May 2014 – Pack of Lies

PACK OF LIES

PARLOUR PLAYERS, SANDERSTEAD

Reviewed by Peter Steptoe

 This 1983 play based on true episodes from the 1950’s had lost none of its potency. It was a spy story but without violence. It related to a quiet suburban close; a middle class husband and wife with teenage daughter, and their neighbours from Canada who became their best friends.

Hugh Whitemore cleverly wrote this as a slow burner with seemingly interminable mounting tension. The lack of any sound from the audience meant that Director John Shepherd had us firmly in his grip.

Getting a narrator from a member of the cast is not a new idea but having each of them in turn was, and did indicate character. Sue Rider played ordinary housewife Barbara Jackson, whose rising sense of guilt at the betrayal of her friends was neurotically displayed, with husband Bob (Chris Bishop) doing his level best to support his wife and country. As a married couple they were believable and Emily Dean as adolescent daughter Julie effectively portrayed the exaggerated fears and joys of her age group.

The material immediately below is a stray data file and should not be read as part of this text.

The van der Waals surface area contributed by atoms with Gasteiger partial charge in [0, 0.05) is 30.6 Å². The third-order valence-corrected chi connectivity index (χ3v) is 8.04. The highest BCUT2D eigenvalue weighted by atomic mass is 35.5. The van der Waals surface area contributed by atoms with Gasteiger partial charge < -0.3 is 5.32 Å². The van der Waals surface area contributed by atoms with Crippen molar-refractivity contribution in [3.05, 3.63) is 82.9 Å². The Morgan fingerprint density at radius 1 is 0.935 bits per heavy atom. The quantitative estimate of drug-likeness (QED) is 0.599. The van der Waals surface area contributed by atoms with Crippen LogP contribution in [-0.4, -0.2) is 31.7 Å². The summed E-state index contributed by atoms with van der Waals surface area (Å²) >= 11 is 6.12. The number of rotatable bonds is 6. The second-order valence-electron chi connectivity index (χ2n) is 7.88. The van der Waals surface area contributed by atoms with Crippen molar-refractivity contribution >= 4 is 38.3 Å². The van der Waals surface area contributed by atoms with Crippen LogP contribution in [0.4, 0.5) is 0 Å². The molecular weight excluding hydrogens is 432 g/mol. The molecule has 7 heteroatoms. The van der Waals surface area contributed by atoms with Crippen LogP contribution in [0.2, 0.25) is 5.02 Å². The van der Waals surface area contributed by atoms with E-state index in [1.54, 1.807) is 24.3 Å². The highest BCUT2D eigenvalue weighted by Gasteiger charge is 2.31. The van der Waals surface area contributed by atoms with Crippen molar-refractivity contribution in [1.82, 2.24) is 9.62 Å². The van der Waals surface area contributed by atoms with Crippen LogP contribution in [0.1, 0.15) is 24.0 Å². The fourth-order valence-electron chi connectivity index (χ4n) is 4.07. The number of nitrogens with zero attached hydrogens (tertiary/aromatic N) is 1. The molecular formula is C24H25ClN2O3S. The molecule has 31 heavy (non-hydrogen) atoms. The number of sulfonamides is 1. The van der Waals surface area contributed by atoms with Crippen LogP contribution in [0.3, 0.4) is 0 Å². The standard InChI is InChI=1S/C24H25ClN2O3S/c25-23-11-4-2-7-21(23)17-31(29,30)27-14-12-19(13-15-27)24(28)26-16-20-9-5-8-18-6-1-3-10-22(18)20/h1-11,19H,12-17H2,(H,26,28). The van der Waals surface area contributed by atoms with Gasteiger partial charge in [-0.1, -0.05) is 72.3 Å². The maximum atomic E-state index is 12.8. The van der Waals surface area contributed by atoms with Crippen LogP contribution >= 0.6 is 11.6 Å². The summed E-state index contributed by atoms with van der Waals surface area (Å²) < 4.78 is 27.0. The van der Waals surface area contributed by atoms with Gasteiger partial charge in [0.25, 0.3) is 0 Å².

Ron White as Mr Stewart made sure we were not sure whether we liked him or not; which says much for the writing and his acting. He was out to catch the spies and yet made us feel uncomfortable.

Lovely across the pond accents from Helen (Felicity Abbott) and Peter (Phil Wright) Kroger who were attractive characters and I rather hoped they would escape at the end.

Harriett Jackson as Thelma and Jane Swale as Sally watching from upstairs upon the Kroger’s house added to the tension.